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Will China overtake the West or has it already? – part 2


The United States is the land of Google, Amazon, Apple and Facebook. But Silicon Valley has had 50 years to get to where it is today. China has had less than a dozen, which gives us an idea of where it’s headed and how fast it’s going there.

We nailed venture capital, but we don’t have the answer to everything — and it would be dangerous to think we do. We’ve shown that we can raise money and spend money, but that could skew our expectations and lead to bubbles in valuation. I worry that American entrepreneurs feel good based on how much they’ve raised rather than what they’re actually producing.

Let’s look at how we stack up when it comes to those ingredients for success. Right now, in Silicon Valley, we have a talent shortage. We need more access to capital. Our resources are more expensive. And we’ve condensed our start-up culture into 60 miles in one valley, or in New York City, or Austin or Los Angeles while we should have had 50 Silicon Valleys in America.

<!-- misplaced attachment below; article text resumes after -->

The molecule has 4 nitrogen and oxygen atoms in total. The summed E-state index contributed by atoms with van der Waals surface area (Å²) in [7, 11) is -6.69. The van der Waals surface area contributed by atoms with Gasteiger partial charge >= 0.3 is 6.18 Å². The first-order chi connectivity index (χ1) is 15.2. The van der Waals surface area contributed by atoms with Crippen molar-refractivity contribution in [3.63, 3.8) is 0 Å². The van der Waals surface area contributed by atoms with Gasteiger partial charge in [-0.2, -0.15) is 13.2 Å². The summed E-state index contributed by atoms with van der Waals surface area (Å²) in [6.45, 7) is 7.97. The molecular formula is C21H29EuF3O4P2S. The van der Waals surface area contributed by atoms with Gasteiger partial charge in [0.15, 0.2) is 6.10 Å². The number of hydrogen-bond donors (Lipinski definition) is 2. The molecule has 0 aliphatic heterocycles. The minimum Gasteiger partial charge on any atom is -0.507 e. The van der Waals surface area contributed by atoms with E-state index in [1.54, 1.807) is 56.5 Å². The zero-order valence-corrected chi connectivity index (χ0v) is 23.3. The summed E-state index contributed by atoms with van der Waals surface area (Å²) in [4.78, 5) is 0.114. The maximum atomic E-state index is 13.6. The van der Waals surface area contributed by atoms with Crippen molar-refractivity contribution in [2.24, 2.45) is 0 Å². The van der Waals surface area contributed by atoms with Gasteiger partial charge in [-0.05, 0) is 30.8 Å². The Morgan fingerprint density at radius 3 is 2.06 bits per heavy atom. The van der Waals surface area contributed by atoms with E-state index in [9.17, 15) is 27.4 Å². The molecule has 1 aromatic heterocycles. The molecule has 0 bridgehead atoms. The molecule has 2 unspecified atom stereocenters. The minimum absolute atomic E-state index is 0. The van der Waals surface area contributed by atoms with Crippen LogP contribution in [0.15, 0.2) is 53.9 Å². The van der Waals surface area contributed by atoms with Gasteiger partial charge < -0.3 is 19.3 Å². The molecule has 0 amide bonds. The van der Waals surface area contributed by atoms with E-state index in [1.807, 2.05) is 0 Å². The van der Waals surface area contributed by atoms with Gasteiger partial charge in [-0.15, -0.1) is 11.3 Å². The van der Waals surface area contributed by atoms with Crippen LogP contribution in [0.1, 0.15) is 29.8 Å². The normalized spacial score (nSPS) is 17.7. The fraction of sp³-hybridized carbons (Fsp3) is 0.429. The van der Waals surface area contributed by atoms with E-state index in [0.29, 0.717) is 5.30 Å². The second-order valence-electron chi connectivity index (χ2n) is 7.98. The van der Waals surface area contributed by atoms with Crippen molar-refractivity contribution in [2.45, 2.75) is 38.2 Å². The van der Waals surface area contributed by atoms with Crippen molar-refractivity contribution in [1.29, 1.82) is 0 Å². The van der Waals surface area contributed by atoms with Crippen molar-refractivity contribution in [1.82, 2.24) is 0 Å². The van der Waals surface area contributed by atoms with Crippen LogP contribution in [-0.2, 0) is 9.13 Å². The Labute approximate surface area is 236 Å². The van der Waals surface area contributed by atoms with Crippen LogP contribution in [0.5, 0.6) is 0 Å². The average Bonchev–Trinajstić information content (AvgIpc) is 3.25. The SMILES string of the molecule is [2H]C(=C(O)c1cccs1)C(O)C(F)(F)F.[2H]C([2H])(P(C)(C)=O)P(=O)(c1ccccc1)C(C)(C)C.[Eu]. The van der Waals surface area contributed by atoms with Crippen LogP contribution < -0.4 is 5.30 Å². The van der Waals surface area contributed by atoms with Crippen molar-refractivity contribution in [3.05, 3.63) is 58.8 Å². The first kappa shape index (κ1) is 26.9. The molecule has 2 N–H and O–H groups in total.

Then there’s attitude. When I’m in Beijing or Shanghai, I have a happy sense of enthusiasm about what we can do in the future, and its insatiable; it’s palpable.

In Silicon Valley, the feeling seems to be that if you haven’t raised a billion dollars, you’ve failed. The question is, do we still have that necessary hunger for success, or has entrepreneurism become this industry that needs to feed itself?


But the fact is, any of China’s rising start-ups could easily be the next Alibaba — and they won’t just be catering to the Chinese market. Which means the question is not so much whether China can keep up with the West, it’s whether we can keep up with China.    


I’m not trying to alarm anyone. But we need to rethink the idea that the West is ahead of everybody else. Yes, we have more companies, but China is catching up — and doing it with less capital.

This has implications for governments, multinational companies, and anyone who cares about the future success of the world’s technology powerhouses. What’s happening in China is fascinating, and we need to be more mindful of it. If we know more about it, we’ll be able to make better decisions.

I want the rest of the world to feel the same kind of optimism that I feel when I’m in China. But if only one or two countries are keeping up with China, the rest are falling behind. I don’t want us to think we’re ahead in a game that we’re not actually winning.


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